There are many things I am not. I am not really a phone person. (Although because I can be a people person, I can sometimes seem like a phone person. But generally speaking, I hate phones.) I am not a conflict person… I may create some, but not intentionally. And, whether I caused it or not, I don’t like dealing with conflict-y things. I am also not often what one would consider a clever or particularly helpful conversationalist in person. Perhaps that is just a self-perception but most of the time that’s one of the few perceptions I have, so I deal.
Anyway, one thing I am almost too good and too comfortable with is online chatting. Not emails as much as instant messaging, where both parties are present, although often in two distinctly different locations, and sharing in a real-time conversation via computer. Note I said “often” — this would be because I spend 5-days a week at the office sending various instant messages to people who sit within a stones throw of my desk. Actually less than a stones throw… I can throw a stone pretty far.
I have had a number of very deep, spiritual, personal kind of conversations over the years via one instant messaging program or another. One might call it “mentoring”. Or maybe “available”. Or better still, simply a friend. But nonetheless, that has become part of what I do and how I communicate with people who are geographically located all over the place.
There are many things about instant messaging that are less than perfect. You can’t tell how somebody is reacting for certain — only with a sense of who the person is in real life, or by discernment, can we get an idea of this. Also, some things literally get lost in transmission. I’ve had messages critical to the ongoing discussion never get to the recipient… the messages before and after, yes, but not the one that had the meat in it. If I’m lucky and catch on, I can resend it, but not always does it work out.
BUT… (apart from the obvious advantage of talking to these people in the first place) to me the best thing about instant messaging is the “think time” that it can provide. Granted, I am a fast typer and can let my response messages get sent off a lot quicker than I intended, sharing stellar remarks such as “that’s so goo” or “okya!”. But most of the time, the “think time” does apply.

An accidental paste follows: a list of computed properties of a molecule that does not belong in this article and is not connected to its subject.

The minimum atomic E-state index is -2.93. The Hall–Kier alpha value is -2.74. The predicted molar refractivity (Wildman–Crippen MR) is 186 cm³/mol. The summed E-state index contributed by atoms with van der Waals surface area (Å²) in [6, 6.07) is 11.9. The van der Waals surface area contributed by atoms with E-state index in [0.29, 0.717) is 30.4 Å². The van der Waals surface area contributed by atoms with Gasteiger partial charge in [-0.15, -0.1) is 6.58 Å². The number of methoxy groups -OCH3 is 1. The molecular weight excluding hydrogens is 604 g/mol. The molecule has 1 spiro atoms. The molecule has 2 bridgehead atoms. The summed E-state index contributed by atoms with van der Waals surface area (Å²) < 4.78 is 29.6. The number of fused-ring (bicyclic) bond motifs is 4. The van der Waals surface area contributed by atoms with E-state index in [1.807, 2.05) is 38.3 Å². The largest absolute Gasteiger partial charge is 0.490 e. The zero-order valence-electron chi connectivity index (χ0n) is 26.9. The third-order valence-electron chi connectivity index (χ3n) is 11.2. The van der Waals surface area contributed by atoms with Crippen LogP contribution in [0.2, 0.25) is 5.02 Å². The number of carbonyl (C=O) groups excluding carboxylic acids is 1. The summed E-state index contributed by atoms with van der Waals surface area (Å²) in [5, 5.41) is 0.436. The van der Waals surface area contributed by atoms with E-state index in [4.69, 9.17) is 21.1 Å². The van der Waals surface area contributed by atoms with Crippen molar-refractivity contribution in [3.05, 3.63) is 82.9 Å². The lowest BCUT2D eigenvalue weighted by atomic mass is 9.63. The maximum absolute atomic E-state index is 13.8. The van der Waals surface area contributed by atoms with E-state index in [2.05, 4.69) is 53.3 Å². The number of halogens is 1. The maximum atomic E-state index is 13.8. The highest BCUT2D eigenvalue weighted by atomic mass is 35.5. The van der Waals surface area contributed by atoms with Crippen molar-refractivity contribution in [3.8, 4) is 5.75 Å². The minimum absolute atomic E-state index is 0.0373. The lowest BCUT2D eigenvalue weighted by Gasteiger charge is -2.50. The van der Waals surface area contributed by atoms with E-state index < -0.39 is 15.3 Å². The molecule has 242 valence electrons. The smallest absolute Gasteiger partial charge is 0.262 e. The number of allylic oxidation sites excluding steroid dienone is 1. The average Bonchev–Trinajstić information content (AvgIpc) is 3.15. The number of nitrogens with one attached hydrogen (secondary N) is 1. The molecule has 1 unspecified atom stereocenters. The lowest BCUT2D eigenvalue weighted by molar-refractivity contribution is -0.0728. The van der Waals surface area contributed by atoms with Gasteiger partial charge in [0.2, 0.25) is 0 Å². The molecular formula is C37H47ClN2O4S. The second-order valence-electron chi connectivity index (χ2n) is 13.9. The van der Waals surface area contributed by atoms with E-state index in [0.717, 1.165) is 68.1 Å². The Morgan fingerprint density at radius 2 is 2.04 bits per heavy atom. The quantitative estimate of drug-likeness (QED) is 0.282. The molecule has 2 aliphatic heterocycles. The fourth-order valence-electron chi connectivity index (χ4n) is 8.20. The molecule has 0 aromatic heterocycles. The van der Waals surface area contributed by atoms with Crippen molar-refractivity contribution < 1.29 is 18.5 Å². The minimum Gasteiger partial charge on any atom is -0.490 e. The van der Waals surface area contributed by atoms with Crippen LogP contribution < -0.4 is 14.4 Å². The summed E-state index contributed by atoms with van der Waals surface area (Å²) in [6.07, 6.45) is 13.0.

I don’t take “think time” nearly enough in real person to person conversations (either on the phone or in person). Maybe I always feel the pressure to respond immediately, even without thinking something through. But when online, I can craft a somewhat witty response, or (on the other end of the spectrum) take a moment to pray or listen for the best response.
We’ve all experienced receiving a message where our out loud (negative) reaction is along the lines of “OH, come on!!! You’ve got to be kidding me!!” and our filtered reply is “oh really?” or “ok, that’s fine”, usually because there is absolutely nothing we can do about it. For some of us, we do this in person too… although many people don’t.
I like “think time” because it allows for a more quality response. By the time I finish typing my reply, having already re-read the typed out parts many times while typing the rest, I can immediately assess whether it is a good response… whether it is clear, kind, appropriate, spelled correctly…. any number of things. It’s just that smidgen slower (even for quick typists) in process time that it allows for the “think time” that is so easily discarded within the structure of in person exchanges.
Maybe I need to start typing my comments, questions, replies out in my head before sharing with the auditory world?
Having shared all of that, I don’t think I’m going to proofread this tonight. Hahahahhaa! Just more typing out loud.
Till another time, O live, people!!